Reparative sanctions.
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Reparative sanctions.

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Published by Department of Justice, Canada, Research and Statistics Section, Policy, Programs and Research Branch in [Ottawa?, Ont.] .
Written in English

Subjects:

  • Reparation (Criminal justice),
  • Restitution.,
  • Community-based corrections.

Book details:

Edition Notes

Other titlesRedress by offenders
ContributionsThorvaldson, S. Ab., Canada. Dept. of Justice. Research and Statistics Section., Federal/Provincial Research Program on Reparative Sanctions
Classifications
LC ClassificationsHV8688 .R468 1983
The Physical Object
Pagination2 v. ;
ID Numbers
Open LibraryOL21784258M

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Book Description. The main theme of the book is that the new types of sanctions constitute a challenge to the international system. First, there are more of the targeted sanctions, including financial, travel, aviation, special commodity and arms sanctions. Furthermore, there are considerable but varied practices in implementation. Without Sanction transcends my expectation. The two protagonists, Kit and Nicky, are vivid characters and immensely likable. The plot itself is touching even poignant. I have to admit I shed more than a tear. As I am a sentimental fool I am satisfied with the ending. But I wish Kit's and Nicky's story need not end. How about a sequel, Roberts!5/5(2). Reparations are broadly understood as compensation given for an abuse or injury. The colloquial meaning of reparations has changed substantively over the last century. In the early s, reparations were interstate exchanges (see war reparations): punitive mechanisms determined by treaty and paid by the surrendering side of conflict, such as the World War I reparations . Conversion therapy is the pseudoscientific practice of trying to change an individual's sexual orientation from homosexual or bisexual to heterosexual using psychological or spiritual interventions. There is no reliable evidence that sexual orientation can be changed and medical institutions warn that conversion therapy practices are ineffective and potentially harmful.

The subject is nevertheless topical since there is a growing use of sanctions and the legal basis for sanctions has been changed with the Lisbon treaty. The essays in this book, written by distinguished scholars in their respective fields, deal with some of these : Paperback. Conversion therapy is the pseudoscientific practice of trying to change an individual's sexual orientation from homosexual or bisexual to heterosexual using psychological or spiritual interventions. There is no reliable evidence that sexual orientation can be changed and medical bodies warn that conversion therapy practices are ineffective and potentially harmful.   In this book, Lisa Martin offers the most comprehensive answer available, relying on both sophisticated statistics and rigorous case studies. She finds that two factors help to ensure the creation and maintenance of a sanctions coalition: first, the endorsement of the sanctions by an international institution, and second, the incurring of Author: Daniel W. Drezner. Restorative justice, introduced in the United States in the s, is defined as a change in the approach of the criminal justice system. This moves the focus from the traditional methods of retribution and rehabilitation to the role of the victim and offender working together collaboratively to repair the harm caused by a crime.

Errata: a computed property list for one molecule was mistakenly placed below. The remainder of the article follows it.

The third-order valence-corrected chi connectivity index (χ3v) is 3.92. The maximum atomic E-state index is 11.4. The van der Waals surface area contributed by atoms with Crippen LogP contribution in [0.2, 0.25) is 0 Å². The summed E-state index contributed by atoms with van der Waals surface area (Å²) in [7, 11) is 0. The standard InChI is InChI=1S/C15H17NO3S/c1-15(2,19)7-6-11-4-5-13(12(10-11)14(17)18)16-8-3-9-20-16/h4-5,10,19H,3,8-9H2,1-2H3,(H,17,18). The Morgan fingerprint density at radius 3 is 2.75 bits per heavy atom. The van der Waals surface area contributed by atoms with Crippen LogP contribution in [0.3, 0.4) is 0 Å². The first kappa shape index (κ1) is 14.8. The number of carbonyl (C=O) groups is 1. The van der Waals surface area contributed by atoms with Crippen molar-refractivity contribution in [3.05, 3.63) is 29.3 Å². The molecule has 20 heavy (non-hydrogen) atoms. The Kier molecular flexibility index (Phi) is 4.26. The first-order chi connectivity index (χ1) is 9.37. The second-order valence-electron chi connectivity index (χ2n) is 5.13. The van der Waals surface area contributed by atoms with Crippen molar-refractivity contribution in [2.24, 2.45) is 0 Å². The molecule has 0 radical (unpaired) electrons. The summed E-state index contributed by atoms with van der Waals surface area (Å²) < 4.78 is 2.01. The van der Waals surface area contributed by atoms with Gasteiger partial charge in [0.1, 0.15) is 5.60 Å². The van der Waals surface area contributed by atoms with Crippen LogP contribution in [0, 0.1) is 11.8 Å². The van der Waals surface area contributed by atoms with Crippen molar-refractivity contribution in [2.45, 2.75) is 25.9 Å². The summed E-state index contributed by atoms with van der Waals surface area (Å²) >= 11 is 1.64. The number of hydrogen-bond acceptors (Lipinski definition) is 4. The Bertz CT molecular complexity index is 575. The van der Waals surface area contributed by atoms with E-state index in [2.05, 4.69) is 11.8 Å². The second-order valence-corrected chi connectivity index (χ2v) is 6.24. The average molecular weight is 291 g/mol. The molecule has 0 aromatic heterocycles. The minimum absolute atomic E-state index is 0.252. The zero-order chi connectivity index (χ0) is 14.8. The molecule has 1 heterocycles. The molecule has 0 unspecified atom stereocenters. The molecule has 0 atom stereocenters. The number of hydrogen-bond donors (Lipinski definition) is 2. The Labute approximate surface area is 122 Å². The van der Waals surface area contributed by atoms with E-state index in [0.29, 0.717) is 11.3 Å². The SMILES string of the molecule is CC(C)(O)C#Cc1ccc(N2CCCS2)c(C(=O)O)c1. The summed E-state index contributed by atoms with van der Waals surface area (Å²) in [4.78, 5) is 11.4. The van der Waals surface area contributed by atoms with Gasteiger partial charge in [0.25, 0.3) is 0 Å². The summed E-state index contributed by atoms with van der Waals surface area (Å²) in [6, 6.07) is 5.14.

ThriftBooks sells millions of used books at the lowest everyday prices. We personally assess every book's quality and offer rare, out-of-print treasures. We deliver the joy of reading in % recyclable packaging with free standard shipping on US orders over $/5(1).   Others criticize sanctions, saying they are most often felt by innocent civilians and not the intended government officials. Sanctions imposed against Iraq in the s after its invasion of Kuwait, for example, caused prices for basic commodities to spike, led to extreme food shortages, and triggered outbreaks of disease and : Barry Kolodkin. The argument of this book begins with the proposition that there are certain things we must understand about the criminal sanction before we can begin to talk sensibly about its limits. First, we need to ask some questions about the rationale of the criminal sanction. What are we trying to do by defining conduct as criminal and punishing people who commit crimes? The Sanctions Debate and the Logic of Choice I 83 whether sanctions would "work" as well as force in a given situation In the context of the logic of choice, however, the answer to this question is not at all problematic. As one of the courses of action available to policymakers, eco­File Size: KB.